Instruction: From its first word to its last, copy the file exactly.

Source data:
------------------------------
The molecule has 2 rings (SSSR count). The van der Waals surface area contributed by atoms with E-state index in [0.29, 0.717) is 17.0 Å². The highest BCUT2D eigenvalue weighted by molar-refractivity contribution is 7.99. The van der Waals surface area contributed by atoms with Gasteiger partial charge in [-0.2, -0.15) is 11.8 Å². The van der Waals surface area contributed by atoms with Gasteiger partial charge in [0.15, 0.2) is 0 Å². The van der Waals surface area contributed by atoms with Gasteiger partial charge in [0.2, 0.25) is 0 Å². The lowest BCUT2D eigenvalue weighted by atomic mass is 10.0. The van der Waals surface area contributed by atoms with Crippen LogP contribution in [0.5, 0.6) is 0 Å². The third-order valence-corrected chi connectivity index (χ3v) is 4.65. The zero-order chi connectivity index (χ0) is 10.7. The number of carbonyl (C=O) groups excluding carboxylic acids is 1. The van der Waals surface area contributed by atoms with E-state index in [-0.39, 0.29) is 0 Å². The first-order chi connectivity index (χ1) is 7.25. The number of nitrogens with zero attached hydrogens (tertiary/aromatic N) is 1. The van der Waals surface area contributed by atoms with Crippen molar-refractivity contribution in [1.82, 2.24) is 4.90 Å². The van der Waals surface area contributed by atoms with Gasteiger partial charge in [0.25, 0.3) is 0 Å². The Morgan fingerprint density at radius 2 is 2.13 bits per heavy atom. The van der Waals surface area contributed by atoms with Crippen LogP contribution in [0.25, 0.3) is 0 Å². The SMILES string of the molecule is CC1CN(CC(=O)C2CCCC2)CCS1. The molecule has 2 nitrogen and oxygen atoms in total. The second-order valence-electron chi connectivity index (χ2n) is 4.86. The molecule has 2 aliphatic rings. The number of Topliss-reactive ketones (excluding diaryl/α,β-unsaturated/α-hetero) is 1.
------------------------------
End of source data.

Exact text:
The molecule has 2 rings (SSSR count). The van der Waals surface area contributed by atoms with E-state index in [0.29, 0.717) is 17.0 Å². The highest BCUT2D eigenvalue weighted by molar-refractivity contribution is 7.99. The van der Waals surface area contributed by atoms with Gasteiger partial charge in [-0.2, -0.15) is 11.8 Å². The van der Waals surface area contributed by atoms with Gasteiger partial charge in [0.15, 0.2) is 0 Å². The van der Waals surface area contributed by atoms with Gasteiger partial charge in [0.2, 0.25) is 0 Å². The lowest BCUT2D eigenvalue weighted by atomic mass is 10.0. The van der Waals surface area contributed by atoms with Crippen LogP contribution in [0.5, 0.6) is 0 Å². The third-order valence-corrected chi connectivity index (χ3v) is 4.65. The zero-order chi connectivity index (χ0) is 10.7. The number of carbonyl (C=O) groups excluding carboxylic acids is 1. The van der Waals surface area contributed by atoms with E-state index in [-0.39, 0.29) is 0 Å². The first-order chi connectivity index (χ1) is 7.25. The number of nitrogens with zero attached hydrogens (tertiary/aromatic N) is 1. The van der Waals surface area contributed by atoms with Crippen molar-refractivity contribution in [1.82, 2.24) is 4.90 Å². The van der Waals surface area contributed by atoms with Gasteiger partial charge in [0.25, 0.3) is 0 Å². The Morgan fingerprint density at radius 2 is 2.13 bits per heavy atom. The van der Waals surface area contributed by atoms with Crippen LogP contribution in [0.25, 0.3) is 0 Å². The SMILES string of the molecule is CC1CN(CC(=O)C2CCCC2)CCS1. The molecule has 2 nitrogen and oxygen atoms in total. The second-order valence-electron chi connectivity index (χ2n) is 4.86. The molecule has 2 aliphatic rings. The number of Topliss-reactive ketones (excluding diaryl/α,β-unsaturated/α-hetero) is 1.